Sally was strongly motivated to do just what the doctor ordered. A month later, she came back for a check up and reported that she never needed an enema and that the problem had been resolved.
“What a difference a few weeks can make!” she said. “I feel like my old self again. I’ve started getting up an hour earlier so I can have a good breakfast such as bran cereal with Greek yogurt and blueberries. I then use the bathroom before I get in the car to go to work. Also, even though we have playground monitors, I now go out with the kids during recess. I not only get some exercise and fresh air, but my students and I have really bonded over this activity.
“I still hate using the bathroom next to the teachers’ room. I guess I’m old-fashioned that way. But that’s not an issue now that I’ve adjusted my morning routine. Best of all, I’m playing tennis again and spending a lot of time with my granddaughter. My daughter is thrilled and so am I. Solving the constipation issue has made me feel years younger and really glad to be alive!”
Come back to ThirdAge.com next Thursday when we’ll introduce a new medical riddle!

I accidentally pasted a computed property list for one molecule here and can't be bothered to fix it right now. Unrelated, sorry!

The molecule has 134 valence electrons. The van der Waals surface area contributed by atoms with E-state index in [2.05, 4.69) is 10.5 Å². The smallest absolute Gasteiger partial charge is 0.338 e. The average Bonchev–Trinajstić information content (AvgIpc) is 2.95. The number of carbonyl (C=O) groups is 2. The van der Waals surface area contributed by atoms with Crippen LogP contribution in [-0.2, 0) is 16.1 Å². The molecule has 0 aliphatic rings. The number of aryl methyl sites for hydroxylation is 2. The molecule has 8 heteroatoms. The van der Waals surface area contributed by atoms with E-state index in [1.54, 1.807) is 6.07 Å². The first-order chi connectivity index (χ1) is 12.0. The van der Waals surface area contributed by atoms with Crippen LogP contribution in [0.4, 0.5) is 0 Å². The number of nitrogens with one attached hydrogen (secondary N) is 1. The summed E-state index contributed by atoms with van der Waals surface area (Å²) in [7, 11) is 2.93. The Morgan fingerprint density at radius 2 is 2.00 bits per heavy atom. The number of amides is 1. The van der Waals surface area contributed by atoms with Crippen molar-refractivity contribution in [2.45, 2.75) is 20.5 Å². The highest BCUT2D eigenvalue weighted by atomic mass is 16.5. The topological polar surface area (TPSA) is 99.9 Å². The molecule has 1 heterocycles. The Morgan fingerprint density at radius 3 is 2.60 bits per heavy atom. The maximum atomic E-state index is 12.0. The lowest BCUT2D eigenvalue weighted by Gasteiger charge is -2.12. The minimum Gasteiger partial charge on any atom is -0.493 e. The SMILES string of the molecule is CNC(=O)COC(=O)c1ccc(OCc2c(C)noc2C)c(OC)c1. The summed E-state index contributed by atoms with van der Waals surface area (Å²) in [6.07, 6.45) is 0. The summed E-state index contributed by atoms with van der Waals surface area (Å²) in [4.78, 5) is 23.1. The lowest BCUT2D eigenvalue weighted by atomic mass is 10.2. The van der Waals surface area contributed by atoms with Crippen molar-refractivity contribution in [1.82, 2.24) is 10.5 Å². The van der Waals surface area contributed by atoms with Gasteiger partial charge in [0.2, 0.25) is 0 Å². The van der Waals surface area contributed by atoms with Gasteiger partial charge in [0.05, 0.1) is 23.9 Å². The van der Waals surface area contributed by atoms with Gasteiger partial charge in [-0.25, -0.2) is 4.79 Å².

Marie Savard, M.D., a former Medical Contributor for ABC News and a frequent keynote speaker around the world, is one of the most trusted voices on women’s health, wellness, and patient empowerment. She is the author of four books, including one that made the Wall Street Journal list of the best health books of 2009: “Ask Dr. Marie: What Women Need to Know about Hormones, Libido, and the Medical Problems No One Talks About.” Dr. Marie earned a B.S. in Nursing and an M.D. degree at the University of Pennsylvania. She has served as Director of the Center for Women’s Health at the Medical College of Pennsylvania, technical advisor to the United Nations’ Fourth World Conference on Women in Beijing, advisor to the American Board of Internal Medicine Subcommittee on Clinical Competency in Women’s Health, health columnist for Woman’s Day magazine, and senior medical consultant to Lifetime Television’s Strong Medicine. Pleas visit DrSavard.com.